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ERIC Number: ED247326
Record Type: RIE
Publication Date: 1982
Pages: 70
Abstractor: N/A
Reference Count: 0
ISBN: ISBN-0-8087-5337-1
ISSN: N/A
Racial Definition Handbook.
Nelson, William J.
Our culture draws lines between "races" in a variety of ways. Professional scholars and society in general each have their own set of aims and methods for dividing by race. The professional classifiers have been at times inconsistent and fallacious in their methods. The scientific classifiers (physical anthropologists, for example) assume an atmosphere of scientific objectivity and are unconcerned with how people classify themselves. They recognize a difference between a "pure race" and a racial hybrid. Social scientists, in contrast, have been almost totally concerned with what people think is their racial membership--and therefore the social scientists believe that racial taxonomies can change on the social level. But many social scientists are particularly concerned with those in power and what the empowered think is the racial membership of a particular person. In society at large, race has as much meaning as its members want it to. For cultural, economic, and political reasons, "white" and "black" historically have been radically polarized in the United States. Membership is ascribed at birth, is lifelong, and places one in conflict with the other group. Not surprisingly, the American racial definition system correlates highly with the oppression of blacks. In conclusion, the self-definition of race, and whether one feels positively about the race one is born into, can be very much influenced by what society says is right. (KH)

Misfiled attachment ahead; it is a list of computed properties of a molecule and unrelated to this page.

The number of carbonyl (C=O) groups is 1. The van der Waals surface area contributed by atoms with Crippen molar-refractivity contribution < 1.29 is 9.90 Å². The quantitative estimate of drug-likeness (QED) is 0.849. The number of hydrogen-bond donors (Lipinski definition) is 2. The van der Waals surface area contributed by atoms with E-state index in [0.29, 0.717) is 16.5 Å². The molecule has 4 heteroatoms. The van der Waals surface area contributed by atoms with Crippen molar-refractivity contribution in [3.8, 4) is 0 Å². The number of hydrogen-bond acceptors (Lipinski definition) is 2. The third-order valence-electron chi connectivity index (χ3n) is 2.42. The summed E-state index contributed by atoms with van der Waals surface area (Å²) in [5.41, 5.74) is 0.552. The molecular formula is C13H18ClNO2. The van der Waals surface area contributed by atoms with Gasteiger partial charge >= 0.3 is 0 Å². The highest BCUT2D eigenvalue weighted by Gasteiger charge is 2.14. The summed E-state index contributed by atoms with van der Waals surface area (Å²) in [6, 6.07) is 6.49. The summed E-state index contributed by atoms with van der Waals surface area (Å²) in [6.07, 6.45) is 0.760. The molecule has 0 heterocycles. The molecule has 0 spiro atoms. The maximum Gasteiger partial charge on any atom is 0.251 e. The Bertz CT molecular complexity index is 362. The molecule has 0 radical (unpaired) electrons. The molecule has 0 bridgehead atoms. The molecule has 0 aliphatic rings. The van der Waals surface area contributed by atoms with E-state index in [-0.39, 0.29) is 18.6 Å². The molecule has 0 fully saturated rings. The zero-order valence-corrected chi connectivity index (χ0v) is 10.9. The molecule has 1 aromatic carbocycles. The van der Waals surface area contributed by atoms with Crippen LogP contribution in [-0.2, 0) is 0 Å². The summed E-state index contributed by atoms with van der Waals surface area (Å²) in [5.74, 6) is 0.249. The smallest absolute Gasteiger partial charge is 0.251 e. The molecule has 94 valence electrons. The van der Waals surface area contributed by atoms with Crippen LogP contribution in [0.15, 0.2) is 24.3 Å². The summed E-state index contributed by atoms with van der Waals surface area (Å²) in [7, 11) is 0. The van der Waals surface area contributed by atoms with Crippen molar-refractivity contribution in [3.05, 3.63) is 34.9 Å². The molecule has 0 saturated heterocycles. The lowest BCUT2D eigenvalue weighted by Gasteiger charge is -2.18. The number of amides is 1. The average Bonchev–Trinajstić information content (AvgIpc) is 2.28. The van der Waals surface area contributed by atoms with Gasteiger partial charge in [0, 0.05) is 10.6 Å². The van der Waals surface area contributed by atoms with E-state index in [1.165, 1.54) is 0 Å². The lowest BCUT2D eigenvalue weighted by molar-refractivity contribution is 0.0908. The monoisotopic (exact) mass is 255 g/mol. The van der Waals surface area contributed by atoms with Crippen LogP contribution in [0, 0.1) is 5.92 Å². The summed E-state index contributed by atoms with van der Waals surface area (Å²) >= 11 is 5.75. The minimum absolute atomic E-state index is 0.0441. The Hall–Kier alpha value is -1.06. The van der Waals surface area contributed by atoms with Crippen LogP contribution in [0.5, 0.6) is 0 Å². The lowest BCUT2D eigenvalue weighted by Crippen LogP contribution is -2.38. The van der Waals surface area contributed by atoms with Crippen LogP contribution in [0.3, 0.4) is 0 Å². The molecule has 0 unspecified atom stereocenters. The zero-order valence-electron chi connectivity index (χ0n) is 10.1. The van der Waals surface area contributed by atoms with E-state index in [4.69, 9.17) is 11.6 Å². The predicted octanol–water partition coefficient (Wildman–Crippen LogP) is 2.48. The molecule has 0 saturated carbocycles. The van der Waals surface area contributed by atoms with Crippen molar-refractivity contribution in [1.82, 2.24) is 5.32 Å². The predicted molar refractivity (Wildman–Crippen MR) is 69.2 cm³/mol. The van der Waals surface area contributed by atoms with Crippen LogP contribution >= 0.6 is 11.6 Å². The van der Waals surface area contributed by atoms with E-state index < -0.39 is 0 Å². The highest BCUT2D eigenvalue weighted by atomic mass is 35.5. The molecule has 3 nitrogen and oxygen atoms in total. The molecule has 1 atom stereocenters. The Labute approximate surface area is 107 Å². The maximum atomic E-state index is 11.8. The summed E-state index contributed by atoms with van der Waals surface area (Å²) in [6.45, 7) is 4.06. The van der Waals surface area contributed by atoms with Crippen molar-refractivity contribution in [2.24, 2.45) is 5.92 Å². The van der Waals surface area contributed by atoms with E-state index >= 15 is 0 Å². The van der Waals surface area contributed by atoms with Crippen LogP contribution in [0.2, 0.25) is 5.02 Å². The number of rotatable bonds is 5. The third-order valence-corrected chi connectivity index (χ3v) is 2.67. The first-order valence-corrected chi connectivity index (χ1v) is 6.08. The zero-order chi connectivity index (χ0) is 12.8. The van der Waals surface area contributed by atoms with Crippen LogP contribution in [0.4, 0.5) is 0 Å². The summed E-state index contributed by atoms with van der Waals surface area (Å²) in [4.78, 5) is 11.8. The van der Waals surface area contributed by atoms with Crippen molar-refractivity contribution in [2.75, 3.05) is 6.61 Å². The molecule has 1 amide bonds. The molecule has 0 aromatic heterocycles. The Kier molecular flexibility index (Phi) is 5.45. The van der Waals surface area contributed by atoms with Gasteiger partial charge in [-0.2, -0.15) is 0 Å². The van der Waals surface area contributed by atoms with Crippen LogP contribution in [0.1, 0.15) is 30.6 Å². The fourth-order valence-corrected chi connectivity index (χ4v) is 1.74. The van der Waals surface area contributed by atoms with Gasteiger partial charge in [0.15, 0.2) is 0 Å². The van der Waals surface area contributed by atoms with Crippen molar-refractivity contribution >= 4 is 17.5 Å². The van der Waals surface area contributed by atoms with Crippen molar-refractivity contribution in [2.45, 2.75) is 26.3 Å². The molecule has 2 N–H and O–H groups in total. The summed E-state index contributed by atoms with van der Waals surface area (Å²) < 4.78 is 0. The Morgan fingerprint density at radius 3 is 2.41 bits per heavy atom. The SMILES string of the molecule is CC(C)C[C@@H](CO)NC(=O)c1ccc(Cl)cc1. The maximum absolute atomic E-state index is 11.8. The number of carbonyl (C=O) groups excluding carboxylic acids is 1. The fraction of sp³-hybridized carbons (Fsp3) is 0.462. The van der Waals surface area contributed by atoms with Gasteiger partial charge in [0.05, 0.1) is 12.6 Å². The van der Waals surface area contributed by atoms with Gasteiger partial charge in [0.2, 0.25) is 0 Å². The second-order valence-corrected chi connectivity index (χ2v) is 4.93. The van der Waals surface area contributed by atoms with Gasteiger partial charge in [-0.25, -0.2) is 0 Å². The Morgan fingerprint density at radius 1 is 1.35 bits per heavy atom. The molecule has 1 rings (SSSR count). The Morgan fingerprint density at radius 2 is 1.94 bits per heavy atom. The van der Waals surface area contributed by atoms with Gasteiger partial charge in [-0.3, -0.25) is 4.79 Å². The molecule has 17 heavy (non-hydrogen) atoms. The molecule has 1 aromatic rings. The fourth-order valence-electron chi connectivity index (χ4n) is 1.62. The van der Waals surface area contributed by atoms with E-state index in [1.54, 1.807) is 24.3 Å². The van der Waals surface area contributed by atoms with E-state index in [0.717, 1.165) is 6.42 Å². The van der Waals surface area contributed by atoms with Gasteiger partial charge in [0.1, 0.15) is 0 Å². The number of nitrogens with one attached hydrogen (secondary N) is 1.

The Hugh Cale Memorial Scholarship Fund, 4509 East Cornwallis Road, Durham, NC 27713 ($10.00 each).
Publication Type: Guides - General
Education Level: N/A
Audience: N/A
Language: English
Sponsor: N/A
Authoring Institution: N/A
Identifiers: N/A
Note: Published by Alpha Editions, a division of Burgess Publishing Company, Minneapolis, MN.